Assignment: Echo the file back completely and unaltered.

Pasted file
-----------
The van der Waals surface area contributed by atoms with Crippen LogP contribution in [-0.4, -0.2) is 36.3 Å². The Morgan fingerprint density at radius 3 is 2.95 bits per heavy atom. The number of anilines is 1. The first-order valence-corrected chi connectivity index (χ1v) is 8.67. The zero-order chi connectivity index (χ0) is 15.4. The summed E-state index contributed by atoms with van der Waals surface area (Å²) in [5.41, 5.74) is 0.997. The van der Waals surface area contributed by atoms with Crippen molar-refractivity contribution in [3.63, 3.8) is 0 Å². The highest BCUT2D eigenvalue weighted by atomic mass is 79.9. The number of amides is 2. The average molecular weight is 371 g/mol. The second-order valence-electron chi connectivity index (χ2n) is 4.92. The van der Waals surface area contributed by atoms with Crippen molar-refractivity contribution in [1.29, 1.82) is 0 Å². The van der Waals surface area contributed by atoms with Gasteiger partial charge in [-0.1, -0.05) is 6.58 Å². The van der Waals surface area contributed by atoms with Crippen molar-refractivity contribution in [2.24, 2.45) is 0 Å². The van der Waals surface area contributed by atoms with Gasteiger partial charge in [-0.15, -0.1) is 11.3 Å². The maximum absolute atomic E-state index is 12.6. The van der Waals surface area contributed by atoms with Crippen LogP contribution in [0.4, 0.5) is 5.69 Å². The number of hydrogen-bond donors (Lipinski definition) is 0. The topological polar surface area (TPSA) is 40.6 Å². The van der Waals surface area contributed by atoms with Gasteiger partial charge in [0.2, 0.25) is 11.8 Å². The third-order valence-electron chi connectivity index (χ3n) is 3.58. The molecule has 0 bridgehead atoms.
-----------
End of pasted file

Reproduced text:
The van der Waals surface area contributed by atoms with Crippen LogP contribution in [-0.4, -0.2) is 36.3 Å². The Morgan fingerprint density at radius 3 is 2.95 bits per heavy atom. The number of anilines is 1. The first-order valence-corrected chi connectivity index (χ1v) is 8.67. The zero-order chi connectivity index (χ0) is 15.4. The summed E-state index contributed by atoms with van der Waals surface area (Å²) in [5.41, 5.74) is 0.997. The van der Waals surface area contributed by atoms with Crippen molar-refractivity contribution in [3.63, 3.8) is 0 Å². The highest BCUT2D eigenvalue weighted by atomic mass is 79.9. The number of amides is 2. The average molecular weight is 371 g/mol. The second-order valence-electron chi connectivity index (χ2n) is 4.92. The van der Waals surface area contributed by atoms with Crippen molar-refractivity contribution in [1.29, 1.82) is 0 Å². The van der Waals surface area contributed by atoms with Gasteiger partial charge in [-0.1, -0.05) is 6.58 Å². The van der Waals surface area contributed by atoms with Crippen molar-refractivity contribution in [2.24, 2.45) is 0 Å². The van der Waals surface area contributed by atoms with Gasteiger partial charge in [-0.15, -0.1) is 11.3 Å². The maximum absolute atomic E-state index is 12.6. The van der Waals surface area contributed by atoms with Crippen LogP contribution in [0.4, 0.5) is 5.69 Å². The number of hydrogen-bond donors (Lipinski definition) is 0. The topological polar surface area (TPSA) is 40.6 Å². The van der Waals surface area contributed by atoms with Gasteiger partial charge in [0.2, 0.25) is 11.8 Å². The third-order valence-electron chi connectivity index (χ3n) is 3.58. The molecule has 0 bridgehead atoms.